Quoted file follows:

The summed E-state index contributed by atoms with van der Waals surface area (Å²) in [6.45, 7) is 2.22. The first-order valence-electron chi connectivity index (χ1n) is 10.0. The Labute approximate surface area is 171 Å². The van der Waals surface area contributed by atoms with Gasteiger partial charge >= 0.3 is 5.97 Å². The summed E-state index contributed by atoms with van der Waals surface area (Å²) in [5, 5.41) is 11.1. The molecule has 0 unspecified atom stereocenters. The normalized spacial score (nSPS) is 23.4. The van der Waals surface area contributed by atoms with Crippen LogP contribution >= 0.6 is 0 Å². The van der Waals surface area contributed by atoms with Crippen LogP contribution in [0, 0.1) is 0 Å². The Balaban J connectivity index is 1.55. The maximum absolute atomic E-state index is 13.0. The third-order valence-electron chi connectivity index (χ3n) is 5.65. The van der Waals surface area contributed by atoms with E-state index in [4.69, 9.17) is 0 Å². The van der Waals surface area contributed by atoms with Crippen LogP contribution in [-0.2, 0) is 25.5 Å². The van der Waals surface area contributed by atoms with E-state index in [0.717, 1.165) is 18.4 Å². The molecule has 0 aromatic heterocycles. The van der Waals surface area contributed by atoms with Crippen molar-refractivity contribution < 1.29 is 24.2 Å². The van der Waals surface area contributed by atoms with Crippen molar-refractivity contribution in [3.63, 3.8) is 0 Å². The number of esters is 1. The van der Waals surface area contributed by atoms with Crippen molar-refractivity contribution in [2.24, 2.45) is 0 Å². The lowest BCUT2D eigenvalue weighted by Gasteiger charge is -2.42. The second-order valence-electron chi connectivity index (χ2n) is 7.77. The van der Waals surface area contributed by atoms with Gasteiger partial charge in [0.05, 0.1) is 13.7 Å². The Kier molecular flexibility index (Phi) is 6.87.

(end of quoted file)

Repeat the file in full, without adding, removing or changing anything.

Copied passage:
The summed E-state index contributed by atoms with van der Waals surface area (Å²) in [6.45, 7) is 2.22. The first-order valence-electron chi connectivity index (χ1n) is 10.0. The Labute approximate surface area is 171 Å². The van der Waals surface area contributed by atoms with Gasteiger partial charge >= 0.3 is 5.97 Å². The summed E-state index contributed by atoms with van der Waals surface area (Å²) in [5, 5.41) is 11.1. The molecule has 0 unspecified atom stereocenters. The normalized spacial score (nSPS) is 23.4. The van der Waals surface area contributed by atoms with Crippen LogP contribution >= 0.6 is 0 Å². The van der Waals surface area contributed by atoms with Crippen LogP contribution in [0, 0.1) is 0 Å². The Balaban J connectivity index is 1.55. The maximum absolute atomic E-state index is 13.0. The third-order valence-electron chi connectivity index (χ3n) is 5.65. The van der Waals surface area contributed by atoms with E-state index in [4.69, 9.17) is 0 Å². The van der Waals surface area contributed by atoms with Crippen LogP contribution in [-0.2, 0) is 25.5 Å². The van der Waals surface area contributed by atoms with E-state index in [0.717, 1.165) is 18.4 Å². The molecule has 0 aromatic heterocycles. The van der Waals surface area contributed by atoms with Crippen molar-refractivity contribution < 1.29 is 24.2 Å². The van der Waals surface area contributed by atoms with Crippen molar-refractivity contribution in [3.63, 3.8) is 0 Å². The number of esters is 1. The van der Waals surface area contributed by atoms with Crippen molar-refractivity contribution in [2.24, 2.45) is 0 Å². The lowest BCUT2D eigenvalue weighted by Gasteiger charge is -2.42. The second-order valence-electron chi connectivity index (χ2n) is 7.77. The van der Waals surface area contributed by atoms with Gasteiger partial charge in [0.05, 0.1) is 13.7 Å². The Kier molecular flexibility index (Phi) is 6.87.